Bearing the brunt: Mongolian khulan (Equus hemionus hemionus) are exposed to multiple influenza A strains
Peer reviewed, Journal article
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Original versionVeterinary Microbiology. 2020, 242 1-5. 10.1016/j.vetmic.2020.108605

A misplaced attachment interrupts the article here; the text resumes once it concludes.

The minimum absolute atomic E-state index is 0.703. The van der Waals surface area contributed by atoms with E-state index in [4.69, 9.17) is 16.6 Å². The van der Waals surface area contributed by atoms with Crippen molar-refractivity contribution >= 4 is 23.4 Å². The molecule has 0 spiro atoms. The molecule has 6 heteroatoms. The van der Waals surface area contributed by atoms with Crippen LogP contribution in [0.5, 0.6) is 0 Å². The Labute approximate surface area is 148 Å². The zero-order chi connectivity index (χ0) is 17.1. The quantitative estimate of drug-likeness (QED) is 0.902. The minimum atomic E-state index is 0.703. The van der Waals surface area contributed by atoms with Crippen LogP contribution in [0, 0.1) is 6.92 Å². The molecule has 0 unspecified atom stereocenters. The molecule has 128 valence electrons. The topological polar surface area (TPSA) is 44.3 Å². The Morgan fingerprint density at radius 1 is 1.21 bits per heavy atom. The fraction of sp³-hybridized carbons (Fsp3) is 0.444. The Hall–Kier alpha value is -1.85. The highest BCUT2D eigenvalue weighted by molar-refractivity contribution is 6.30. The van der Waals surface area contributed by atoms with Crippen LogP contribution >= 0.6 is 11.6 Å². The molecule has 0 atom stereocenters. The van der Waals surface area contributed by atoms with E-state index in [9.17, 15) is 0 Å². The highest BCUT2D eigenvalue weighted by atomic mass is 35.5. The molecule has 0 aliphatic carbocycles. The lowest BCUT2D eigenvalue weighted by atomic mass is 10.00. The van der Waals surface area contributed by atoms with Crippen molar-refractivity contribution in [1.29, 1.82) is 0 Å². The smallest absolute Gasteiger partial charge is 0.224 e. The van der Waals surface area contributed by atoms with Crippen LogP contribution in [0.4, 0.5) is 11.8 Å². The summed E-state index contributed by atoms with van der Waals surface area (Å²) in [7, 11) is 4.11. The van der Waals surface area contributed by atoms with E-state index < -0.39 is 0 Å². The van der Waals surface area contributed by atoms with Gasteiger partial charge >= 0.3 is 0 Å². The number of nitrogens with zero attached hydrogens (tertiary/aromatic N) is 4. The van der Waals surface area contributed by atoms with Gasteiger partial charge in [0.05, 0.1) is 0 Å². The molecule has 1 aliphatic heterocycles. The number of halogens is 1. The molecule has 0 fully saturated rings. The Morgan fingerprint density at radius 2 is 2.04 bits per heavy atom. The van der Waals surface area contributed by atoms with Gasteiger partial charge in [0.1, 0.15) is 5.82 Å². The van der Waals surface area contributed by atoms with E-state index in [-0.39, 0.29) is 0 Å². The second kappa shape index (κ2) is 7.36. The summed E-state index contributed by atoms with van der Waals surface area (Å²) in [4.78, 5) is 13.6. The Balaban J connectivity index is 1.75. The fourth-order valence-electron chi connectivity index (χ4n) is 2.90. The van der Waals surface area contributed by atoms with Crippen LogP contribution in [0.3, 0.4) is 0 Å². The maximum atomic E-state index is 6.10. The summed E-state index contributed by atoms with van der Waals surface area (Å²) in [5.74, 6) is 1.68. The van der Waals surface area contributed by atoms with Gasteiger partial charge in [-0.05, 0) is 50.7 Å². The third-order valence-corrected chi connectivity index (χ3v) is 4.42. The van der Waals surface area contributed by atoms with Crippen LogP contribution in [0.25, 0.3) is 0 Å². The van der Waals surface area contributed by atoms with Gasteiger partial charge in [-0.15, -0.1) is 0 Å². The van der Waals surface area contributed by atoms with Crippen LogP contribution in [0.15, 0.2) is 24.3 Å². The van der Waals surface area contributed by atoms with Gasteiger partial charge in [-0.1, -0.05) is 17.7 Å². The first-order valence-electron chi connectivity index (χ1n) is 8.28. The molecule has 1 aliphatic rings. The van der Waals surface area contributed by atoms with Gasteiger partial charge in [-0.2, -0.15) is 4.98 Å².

The majority of influenza A virus strains are hosted in nature by avian species in the orders of Anseriformes and Charadriformes. A minority of strains have been able to cross species boundaries and establish themselves in novel non-avian hosts. Influenza viruses of horses, donkeys, and mules represent such successful events of avian to mammal influenza virus adaptation. Mongolia has over 3 million domestic horses and is home to two wild equids, the Asiatic wild ass or khulan (Equus hemionus hemionus), and Przewalski’s horse (Equus ferus przewalskii). Domestic and wild equids are sympatric across most of their range in Mongolia. Epizootic influenza A virus outbreaks among Mongolian domestic horses have been frequently recorded. However, the exposure, circulation and relation to domestic horse influenza A virus outbreaks among wild equids is unknown. We evaluated serum samples of Asiatic wild asses in Mongolia for antibodies against influenza A viruses, using modified protein microarray technique. We detected antibodies against hemagglutinin (H) H1, H3, H5, H7, H8 and H10 influenza A viruses. Asiatic wild asses may represent a previously unidentified influenza A virus reservoir in an ecosystem shared with populations of domestic horses in which influenza strains circulate.